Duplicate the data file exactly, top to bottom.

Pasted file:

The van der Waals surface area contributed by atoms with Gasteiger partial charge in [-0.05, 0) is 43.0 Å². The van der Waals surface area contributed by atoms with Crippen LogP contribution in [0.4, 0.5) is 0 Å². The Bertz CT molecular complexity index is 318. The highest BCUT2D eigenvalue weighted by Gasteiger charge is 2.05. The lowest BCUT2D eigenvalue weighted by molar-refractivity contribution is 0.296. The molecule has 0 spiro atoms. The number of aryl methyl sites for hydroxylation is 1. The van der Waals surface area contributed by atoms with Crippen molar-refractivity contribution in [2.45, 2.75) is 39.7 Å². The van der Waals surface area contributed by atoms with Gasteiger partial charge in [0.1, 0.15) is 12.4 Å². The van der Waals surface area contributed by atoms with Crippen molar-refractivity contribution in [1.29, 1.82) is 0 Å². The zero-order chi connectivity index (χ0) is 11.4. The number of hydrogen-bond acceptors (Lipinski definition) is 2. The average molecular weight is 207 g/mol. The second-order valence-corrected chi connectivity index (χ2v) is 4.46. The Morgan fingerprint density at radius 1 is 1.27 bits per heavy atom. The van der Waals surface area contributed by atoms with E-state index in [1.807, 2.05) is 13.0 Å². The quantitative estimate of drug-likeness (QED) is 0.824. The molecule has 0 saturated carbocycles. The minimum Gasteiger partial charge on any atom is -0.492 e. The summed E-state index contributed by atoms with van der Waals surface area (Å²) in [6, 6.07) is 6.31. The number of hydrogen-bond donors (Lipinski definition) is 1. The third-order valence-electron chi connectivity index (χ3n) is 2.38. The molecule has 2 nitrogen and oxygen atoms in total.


The van der Waals surface area contributed by atoms with Gasteiger partial charge in [-0.05, 0) is 43.0 Å². The van der Waals surface area contributed by atoms with Crippen LogP contribution in [0.4, 0.5) is 0 Å². The Bertz CT molecular complexity index is 318. The highest BCUT2D eigenvalue weighted by Gasteiger charge is 2.05. The lowest BCUT2D eigenvalue weighted by molar-refractivity contribution is 0.296. The molecule has 0 spiro atoms. The number of aryl methyl sites for hydroxylation is 1. The van der Waals surface area contributed by atoms with Crippen molar-refractivity contribution in [2.45, 2.75) is 39.7 Å². The van der Waals surface area contributed by atoms with Gasteiger partial charge in [0.1, 0.15) is 12.4 Å². The van der Waals surface area contributed by atoms with Crippen molar-refractivity contribution in [1.29, 1.82) is 0 Å². The zero-order chi connectivity index (χ0) is 11.4. The number of hydrogen-bond acceptors (Lipinski definition) is 2. The average molecular weight is 207 g/mol. The second-order valence-corrected chi connectivity index (χ2v) is 4.46. The Morgan fingerprint density at radius 1 is 1.27 bits per heavy atom. The van der Waals surface area contributed by atoms with E-state index in [1.807, 2.05) is 13.0 Å². The quantitative estimate of drug-likeness (QED) is 0.824. The molecule has 0 saturated carbocycles. The minimum Gasteiger partial charge on any atom is -0.492 e. The summed E-state index contributed by atoms with van der Waals surface area (Å²) in [6, 6.07) is 6.31. The number of hydrogen-bond donors (Lipinski definition) is 1. The third-order valence-electron chi connectivity index (χ3n) is 2.38. The molecule has 2 nitrogen and oxygen atoms in total.